AREIR is the tool to help you upgrade your management practice from coping to proactively managing through a defined process of anticipation, recognition, evaluation, implementation and review.

The Deming “Plan, Do, Check, Act Cycle” is useful for managing industrial processes, but it is insufficient for broader management in today’s increasingly Volatile, Uncertain, Complex, and Ambiguous  (VUCA) world.

Planning is not the same as anticipating, and after the fact planning is too late to assure that you meet your plan without serious  negative consequences.

The AREIR Management Cycle provides a means to systematize the way that you guide your firm through today’s VUCA landscape. It consists of 5 steps

  • Anticipate
  • Recognize
  • Evaluate
  • Implement
  • Review

Anticipate is more than just planning. It is actively identifying vulnerabilities and opportunities that are likely to emerge.

Recognize means that when a change has occurred, you are aware of it.

Evaluate means to think critically about the facts and their implications for your business. (How these facts challenge your current plan and making the appropriate inferences will take courage.)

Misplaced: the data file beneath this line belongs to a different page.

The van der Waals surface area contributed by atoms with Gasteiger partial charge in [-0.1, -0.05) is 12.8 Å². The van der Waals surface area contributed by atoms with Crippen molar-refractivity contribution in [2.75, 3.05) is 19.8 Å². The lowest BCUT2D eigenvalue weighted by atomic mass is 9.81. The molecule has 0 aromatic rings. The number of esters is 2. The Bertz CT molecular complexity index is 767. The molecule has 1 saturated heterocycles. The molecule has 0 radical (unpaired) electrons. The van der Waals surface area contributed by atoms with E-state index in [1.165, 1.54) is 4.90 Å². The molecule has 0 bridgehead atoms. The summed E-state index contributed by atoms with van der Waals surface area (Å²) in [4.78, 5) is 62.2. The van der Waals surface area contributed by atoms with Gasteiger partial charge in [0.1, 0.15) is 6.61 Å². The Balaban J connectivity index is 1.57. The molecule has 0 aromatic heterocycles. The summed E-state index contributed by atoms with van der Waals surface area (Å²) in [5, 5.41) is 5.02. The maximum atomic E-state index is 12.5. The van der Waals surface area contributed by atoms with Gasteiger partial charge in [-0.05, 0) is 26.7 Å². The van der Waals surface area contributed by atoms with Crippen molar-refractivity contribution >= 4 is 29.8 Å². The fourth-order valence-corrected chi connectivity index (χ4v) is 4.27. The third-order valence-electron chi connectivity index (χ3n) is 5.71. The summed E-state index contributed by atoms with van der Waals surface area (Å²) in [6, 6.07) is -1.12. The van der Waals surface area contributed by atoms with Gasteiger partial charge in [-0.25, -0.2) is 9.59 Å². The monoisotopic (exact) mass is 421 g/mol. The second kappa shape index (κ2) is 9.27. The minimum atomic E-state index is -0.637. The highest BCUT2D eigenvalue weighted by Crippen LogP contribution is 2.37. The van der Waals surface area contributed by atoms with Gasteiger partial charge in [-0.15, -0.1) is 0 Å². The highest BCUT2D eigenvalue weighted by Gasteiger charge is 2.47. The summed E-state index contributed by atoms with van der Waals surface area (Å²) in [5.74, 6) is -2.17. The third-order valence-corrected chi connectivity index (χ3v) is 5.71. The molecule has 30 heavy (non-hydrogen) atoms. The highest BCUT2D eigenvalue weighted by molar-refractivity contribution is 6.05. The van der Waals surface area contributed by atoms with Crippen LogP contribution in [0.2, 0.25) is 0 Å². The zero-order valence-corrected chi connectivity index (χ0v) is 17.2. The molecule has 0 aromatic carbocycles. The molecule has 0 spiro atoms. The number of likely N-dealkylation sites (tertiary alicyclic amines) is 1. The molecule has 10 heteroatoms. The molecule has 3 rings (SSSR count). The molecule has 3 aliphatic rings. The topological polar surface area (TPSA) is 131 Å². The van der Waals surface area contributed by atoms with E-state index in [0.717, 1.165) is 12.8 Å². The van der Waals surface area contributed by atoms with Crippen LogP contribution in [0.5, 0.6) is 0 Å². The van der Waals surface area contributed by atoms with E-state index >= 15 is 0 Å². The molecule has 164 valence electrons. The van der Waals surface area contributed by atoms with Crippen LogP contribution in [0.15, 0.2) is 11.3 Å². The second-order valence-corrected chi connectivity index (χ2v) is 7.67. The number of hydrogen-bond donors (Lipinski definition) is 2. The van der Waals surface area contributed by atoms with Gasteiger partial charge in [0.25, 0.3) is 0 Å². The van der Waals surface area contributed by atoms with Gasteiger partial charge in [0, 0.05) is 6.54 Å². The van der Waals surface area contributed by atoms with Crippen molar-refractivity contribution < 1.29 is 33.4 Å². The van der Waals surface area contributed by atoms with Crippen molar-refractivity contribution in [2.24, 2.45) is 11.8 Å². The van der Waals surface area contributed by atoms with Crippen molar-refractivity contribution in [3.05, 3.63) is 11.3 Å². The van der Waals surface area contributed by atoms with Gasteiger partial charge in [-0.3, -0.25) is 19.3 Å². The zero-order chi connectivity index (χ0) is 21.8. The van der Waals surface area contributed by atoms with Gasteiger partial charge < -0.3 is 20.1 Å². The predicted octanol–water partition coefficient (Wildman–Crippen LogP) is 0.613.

Implement gets you and your team safely back into Deming Land -it is the “Do”  in the Plan Do Check Act Cycle.

Review is where your commitment to continuous improvement is demonstrated. Without continuous improvement, companies lose their competitiveness and sustainability. Continuous Improvement is always on the agenda.

PDCA (Plan Do Check Act)  is the perfect tool for nurturing an industrial process where the inputs are known the people and processes are known, and the outputs are known.

AREIR (Anticipate, Recognize, Evaluate, Implement, Review) is the tool for managers facing a world where inputs, people, processes, outputs, and regulations can change in an instant and yet you still have to deliver results.

The ability to anticipate is what sets apart the successful managers from those who are just ‘traffic cops’ that react and respond to events.

Original Article in Production Machining

We sent our letter to attention of Chairman Darrell Issa…

Earlier this month,  Precision Machined Products Association (PMPA) submitted a  joint letter with NTMA and PMA in response to a request by House Oversight and Government Reform Committee Chair Darrell Issa for examples of ill-conceived regulations and rules interpretations and their impact on metalworking manufacturers.

The letter stated, “The first week of May 2012, the federal government issued 77 new final rules and regulations and proposed 40 new rules. As of May 25, 2012, the year-to-date total for new federal rules and regulations issued was 1,506, filling 31,432 pages. Of these new rules, the government classified 292 as having a significant impact on small businesses. Companies like our members simply lack the resources, financial or personnel, to sort through the thousands of pages of new regulations each year. Compounding this challenge is a lack of knowledge of industry process by regulators who are not familiar with manufacturing and therefore often issue ineffective rules with unintended consequences.”